RADAR CHECK: A light mix of rain and snow is falling this morning over parts of the Tennessee Valley region of far north Alabama. Temperatures there are above freezing and there is no impact.
Precipitation will end later this morning, and the sky becomes mostly sunny later today as dry air takes over. A north wind of 15-25 mph will usher in colder air, and we won’t get past the mid 50s this afternoon.
FREEZE WARNING: A freeze warning is in effect for much of north and central Alabama for tonight and early tomorrow morning as temperatures are expected to drop to near 30 degrees. We also expect subfreezing lows early Wednesday and Thursday mornings, with lows in the 20s in many areas. Growers need to be ready to protect plants harmed by these kind of temperatures.
Our weather will be dry through midweek with sunny days and clear nights; highs tomorrow and Wednesday will be in the 50s, but a warming trend begins Thursday afternoon with a high in the 60s. Friday will see some increase in clouds, but for now we will leave the forecast dry; the high Friday afternoon will be close to 70 degrees. Rain is possible by Friday night.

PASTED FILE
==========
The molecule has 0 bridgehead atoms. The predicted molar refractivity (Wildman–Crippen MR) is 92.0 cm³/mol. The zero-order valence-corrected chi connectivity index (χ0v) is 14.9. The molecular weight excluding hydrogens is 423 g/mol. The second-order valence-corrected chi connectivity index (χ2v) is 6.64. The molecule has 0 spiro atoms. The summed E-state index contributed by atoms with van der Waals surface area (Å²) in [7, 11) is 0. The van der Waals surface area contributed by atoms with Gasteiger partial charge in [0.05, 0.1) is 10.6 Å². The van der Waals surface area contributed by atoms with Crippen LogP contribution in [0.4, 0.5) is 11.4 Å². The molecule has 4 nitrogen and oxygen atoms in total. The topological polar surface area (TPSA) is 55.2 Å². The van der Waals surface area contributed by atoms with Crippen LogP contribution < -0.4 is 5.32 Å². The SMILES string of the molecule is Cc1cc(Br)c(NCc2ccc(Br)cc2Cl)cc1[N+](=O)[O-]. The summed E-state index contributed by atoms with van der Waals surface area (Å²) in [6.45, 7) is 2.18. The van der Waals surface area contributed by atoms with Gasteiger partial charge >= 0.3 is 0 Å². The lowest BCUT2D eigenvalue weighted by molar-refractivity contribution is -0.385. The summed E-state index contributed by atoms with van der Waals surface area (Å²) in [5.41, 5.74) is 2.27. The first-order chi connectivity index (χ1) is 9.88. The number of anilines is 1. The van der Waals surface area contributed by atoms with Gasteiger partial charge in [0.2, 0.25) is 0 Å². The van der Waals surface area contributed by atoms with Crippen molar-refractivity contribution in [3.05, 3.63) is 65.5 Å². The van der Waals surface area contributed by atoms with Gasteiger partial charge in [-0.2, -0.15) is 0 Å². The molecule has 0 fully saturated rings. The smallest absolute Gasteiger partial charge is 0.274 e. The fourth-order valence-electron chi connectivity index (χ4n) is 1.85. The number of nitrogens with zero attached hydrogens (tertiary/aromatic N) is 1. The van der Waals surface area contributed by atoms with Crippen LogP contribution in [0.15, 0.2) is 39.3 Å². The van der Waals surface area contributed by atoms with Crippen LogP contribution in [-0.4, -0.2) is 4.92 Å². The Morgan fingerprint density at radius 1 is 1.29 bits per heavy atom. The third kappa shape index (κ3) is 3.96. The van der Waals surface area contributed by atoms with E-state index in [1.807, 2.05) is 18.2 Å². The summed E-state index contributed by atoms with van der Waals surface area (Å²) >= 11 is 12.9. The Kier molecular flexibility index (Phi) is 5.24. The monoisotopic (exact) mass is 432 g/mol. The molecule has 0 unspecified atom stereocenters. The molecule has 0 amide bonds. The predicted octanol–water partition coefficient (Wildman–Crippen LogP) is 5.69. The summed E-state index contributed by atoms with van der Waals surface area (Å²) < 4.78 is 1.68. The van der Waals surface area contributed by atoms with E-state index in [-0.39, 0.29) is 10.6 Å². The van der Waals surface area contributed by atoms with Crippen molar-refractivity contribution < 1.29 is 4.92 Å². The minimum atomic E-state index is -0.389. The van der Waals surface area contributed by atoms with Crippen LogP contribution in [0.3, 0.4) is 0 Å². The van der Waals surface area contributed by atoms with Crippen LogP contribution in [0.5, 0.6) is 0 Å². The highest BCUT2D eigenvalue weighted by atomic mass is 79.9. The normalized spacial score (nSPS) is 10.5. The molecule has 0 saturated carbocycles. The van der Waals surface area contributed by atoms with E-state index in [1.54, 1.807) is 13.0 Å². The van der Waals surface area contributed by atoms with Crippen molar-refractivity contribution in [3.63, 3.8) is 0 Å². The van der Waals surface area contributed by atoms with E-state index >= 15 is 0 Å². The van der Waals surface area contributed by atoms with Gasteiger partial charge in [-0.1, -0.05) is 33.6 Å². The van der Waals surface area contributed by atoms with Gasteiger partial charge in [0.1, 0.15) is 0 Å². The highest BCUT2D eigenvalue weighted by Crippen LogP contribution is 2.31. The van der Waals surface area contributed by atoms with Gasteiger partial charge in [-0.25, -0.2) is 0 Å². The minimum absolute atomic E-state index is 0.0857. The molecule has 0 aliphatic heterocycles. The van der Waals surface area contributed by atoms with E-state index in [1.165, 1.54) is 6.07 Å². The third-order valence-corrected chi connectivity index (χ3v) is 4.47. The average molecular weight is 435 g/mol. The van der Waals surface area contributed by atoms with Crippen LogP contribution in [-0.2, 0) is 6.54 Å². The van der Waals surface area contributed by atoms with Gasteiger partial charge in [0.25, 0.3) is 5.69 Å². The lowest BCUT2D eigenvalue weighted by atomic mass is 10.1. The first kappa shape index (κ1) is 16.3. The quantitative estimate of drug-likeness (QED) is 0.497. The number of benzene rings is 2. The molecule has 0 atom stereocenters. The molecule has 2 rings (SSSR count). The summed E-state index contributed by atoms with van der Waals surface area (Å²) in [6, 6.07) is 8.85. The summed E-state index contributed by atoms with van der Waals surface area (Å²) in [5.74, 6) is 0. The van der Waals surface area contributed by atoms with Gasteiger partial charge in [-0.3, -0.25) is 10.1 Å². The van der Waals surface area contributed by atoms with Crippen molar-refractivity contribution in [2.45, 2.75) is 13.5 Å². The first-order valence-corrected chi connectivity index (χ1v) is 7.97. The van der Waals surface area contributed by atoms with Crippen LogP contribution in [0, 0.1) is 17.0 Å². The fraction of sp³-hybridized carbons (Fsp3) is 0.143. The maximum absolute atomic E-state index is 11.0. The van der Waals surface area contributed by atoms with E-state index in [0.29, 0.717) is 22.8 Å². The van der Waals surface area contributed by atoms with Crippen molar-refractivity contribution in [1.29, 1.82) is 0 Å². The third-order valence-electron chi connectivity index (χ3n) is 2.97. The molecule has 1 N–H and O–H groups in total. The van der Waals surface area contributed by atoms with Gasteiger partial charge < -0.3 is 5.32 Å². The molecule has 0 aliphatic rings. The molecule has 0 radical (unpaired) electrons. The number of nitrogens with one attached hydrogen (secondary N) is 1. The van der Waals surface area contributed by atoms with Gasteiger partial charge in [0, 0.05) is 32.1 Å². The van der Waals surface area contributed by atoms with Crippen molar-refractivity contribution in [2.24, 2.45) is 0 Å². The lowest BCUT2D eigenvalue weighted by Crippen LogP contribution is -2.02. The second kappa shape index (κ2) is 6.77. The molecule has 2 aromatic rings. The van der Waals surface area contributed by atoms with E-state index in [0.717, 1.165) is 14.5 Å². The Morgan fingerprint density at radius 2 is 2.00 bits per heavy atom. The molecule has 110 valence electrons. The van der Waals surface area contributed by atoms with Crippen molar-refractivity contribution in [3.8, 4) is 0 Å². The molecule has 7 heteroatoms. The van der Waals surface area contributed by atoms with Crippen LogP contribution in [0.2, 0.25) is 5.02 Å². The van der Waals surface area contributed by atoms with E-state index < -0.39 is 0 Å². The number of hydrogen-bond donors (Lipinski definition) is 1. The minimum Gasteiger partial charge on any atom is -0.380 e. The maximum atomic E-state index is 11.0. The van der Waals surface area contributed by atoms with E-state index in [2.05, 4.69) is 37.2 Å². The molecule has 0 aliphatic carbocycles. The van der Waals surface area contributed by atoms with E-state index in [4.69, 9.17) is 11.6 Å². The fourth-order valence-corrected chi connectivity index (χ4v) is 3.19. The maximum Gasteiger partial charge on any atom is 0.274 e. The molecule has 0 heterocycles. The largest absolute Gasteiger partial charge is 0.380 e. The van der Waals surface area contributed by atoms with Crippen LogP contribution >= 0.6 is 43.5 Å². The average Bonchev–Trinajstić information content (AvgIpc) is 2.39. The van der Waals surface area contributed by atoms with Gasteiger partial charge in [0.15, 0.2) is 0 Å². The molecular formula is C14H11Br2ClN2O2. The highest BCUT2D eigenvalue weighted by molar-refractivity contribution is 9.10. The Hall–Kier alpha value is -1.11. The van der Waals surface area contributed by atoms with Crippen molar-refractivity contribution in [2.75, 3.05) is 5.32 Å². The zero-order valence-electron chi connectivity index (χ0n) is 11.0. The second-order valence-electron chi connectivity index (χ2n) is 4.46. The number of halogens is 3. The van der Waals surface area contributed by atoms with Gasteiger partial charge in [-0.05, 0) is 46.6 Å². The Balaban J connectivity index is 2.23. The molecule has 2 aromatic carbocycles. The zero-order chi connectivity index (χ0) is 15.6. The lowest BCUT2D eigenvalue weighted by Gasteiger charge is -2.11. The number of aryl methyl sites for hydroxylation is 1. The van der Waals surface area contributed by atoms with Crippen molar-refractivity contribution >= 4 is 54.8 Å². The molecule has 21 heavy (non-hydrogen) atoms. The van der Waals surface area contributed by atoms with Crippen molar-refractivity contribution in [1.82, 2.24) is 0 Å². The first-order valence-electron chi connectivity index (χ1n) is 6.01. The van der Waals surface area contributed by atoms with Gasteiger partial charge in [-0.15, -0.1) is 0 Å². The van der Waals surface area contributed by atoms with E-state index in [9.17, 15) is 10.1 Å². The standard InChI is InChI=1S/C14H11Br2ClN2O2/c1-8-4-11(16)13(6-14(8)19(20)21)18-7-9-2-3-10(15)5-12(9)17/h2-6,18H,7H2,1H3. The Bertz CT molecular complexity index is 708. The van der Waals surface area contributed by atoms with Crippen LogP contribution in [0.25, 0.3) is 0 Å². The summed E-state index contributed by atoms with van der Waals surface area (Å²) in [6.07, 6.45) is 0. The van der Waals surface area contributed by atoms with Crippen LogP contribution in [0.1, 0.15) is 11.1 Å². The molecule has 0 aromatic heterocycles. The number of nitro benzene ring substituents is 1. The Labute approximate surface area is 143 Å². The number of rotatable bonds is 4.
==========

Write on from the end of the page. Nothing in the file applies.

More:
THE ALABAMA WEEKEND: Moist air returns to the state, and we expect mostly cloudy conditions over the weekend with a chance of showers and thunderstorms both days. With model inconsistency, it is too early to give specific timing on when the highest rain coverage will be. It won’t rain all weekend, but it certainly will rain at times, with some thunder possible. For now we do not expect any problems with severe storms; rain amounts will be close to 1 inch over north Alabama, with lighter amounts for the southern counties of the state. Temperatures will be comfortable, with afternoon highs in the low 70s.
NEXT WEEK: Mild and rather unsettled weather conditions will continue, at least for the first half of the week, with a chance of showers and storms along with highs at or above 70 degrees.
25 YEARS AGO TODAY: The great “Blizzard of 93” cranked up. That night, heavy snow and wind gusts to 50 mph produced “white out” conditions across much of the state; 13 inches was the official snow total at Birmingham. Other totals included 20 inches at Walnut Grove and 16 inches at Bessemer. Some snow drifts were almost three feet high. Some had no power for more than a week, and everything was totally shut down in the middle of March.
We forecast 6-16 inches of snow, but few paid attention (and I don’t blame them since it was spring, after all).
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